The 4th Century A.D. saw another revival in India. After years of Buddhist rule a strong Hindu Empire had taken root. The Gupta emperors ordered scholars to commit to writing the classical teachings and epics. The Purans were the result and they elevated the Sacred Bride, Durga, to the highest position, abandoning with enthusiasm the entire male pantheon. The bride was now firmly back on her throne. She now evolved into two forms. Mahishasura Mardini, the slayer of the demon Mahishasura, was the warrior while simple stones, aniconic representations, were said to be the body of Uma or Sati or Parvati, the fertile nurturing form of the goddess who was the devoted wife of Shiva. By the 11th Century AD, the many diverse forms of the sacred feminine were consolidated into one. The cult of the goddess was at its peak. The Purans dictated the image while the Chundi section described the manner of worship. The prescription given was permanent. Mahishasura Mardini remains the most popular form even today. Her right foot rests on her lion’s back and the left on the shoulder of the demon Mahishasura. Her third eye is open and her ten arms bear weapons bestowed upon her by the male pantheon. She has a slender, well developed body, skin the colour of gold like that of the Vedic beauties and almost frizzy black hair, reminiscent of her ancient aboriginal roots. Dressed as a bride, she is resplendent in her red silk sari and ornaments of gold and papyrus. A severed buffalo head lies at her feet and the demon, having emerged from within its carcass, brandishes a sword and shield. The goddess drives her trident into his chest. Shiva, her husband, is present in his iconographic form.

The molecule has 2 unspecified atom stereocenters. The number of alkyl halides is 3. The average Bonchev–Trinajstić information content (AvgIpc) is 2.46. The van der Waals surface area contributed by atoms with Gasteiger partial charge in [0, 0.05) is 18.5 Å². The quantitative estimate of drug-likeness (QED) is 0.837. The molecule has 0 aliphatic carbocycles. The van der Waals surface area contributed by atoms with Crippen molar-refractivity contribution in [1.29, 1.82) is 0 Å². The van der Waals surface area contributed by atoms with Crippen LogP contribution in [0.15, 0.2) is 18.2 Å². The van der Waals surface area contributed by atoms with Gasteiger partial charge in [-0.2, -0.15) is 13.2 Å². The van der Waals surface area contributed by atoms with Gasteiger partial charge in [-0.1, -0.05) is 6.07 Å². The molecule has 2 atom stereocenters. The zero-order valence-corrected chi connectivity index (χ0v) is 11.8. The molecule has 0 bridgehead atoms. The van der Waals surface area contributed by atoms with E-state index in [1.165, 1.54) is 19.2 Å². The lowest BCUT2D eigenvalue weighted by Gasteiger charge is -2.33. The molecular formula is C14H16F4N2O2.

The two thousand year old Y hexagram has since adorned the walls and floors of sacred monuments. The hexagram or the Trinitarian symbol, appeared on the beautiful abbey gate of Bury St. Edmunds, Suffolk, United Kingdom, in A.D. 1377. Islamic rule in India used the mandala in their architecture in the 16th Century. Emperor Humayun’s tomb, in Delhi, heralded the beginning of Mughal architecture in India. It was built by his first wife, Hajji Begum, the virtuous Muslim empress, who was distinguished for having performed the Haj. She made prominent use of the mandala on every face of the tomb. This mandala which has no Biblical or Talmudic authority was first used by the Jewish community of Prague as an official symbol in the 17th Century and by the 19th Century, became a striking emblem of Judaism appearing on synagogues, tomb-stones and the flag of Israel.

The hunt for the knowledge, which could end mankind’s miseries, sparked off the quest for the Holy Grail in the Christian world. The Holy Grail was speculated to be the chalice of Christ, akin to the ‘Celtic horn of plenty,’ by Chretian de Troy in the 12th century A.D. Wolfram Essenbach’s epic, Parzival, declared it to be the stone that fell from heaven - the philosopher’s stone? The mystical teachings of Saint Bernard of Claivaux, reflecting on man’s rise to perfection, influenced the writing of Quest del Saint Graal. This became Malory’s 15th century Le Morte Darthur, which identified the Grail with the mystical union experienced by Sir Galahad. The divine love of Arthurian legends akin to the mystical union of Shiva and Shakti Y hexagram, prevailed and has proved to be a fruitful theme in Christian literature.

Dan Brown’s effort, at establishing the role of Mary Magdalene as Christ’s bride and the possessor of the sacred knowledge, is yet another proof that deep within its heart the Western world still yearns for the return of the Sacred Bride.



Copyright © 2000 - 2005 []. Intellectual Property. All rights reserved.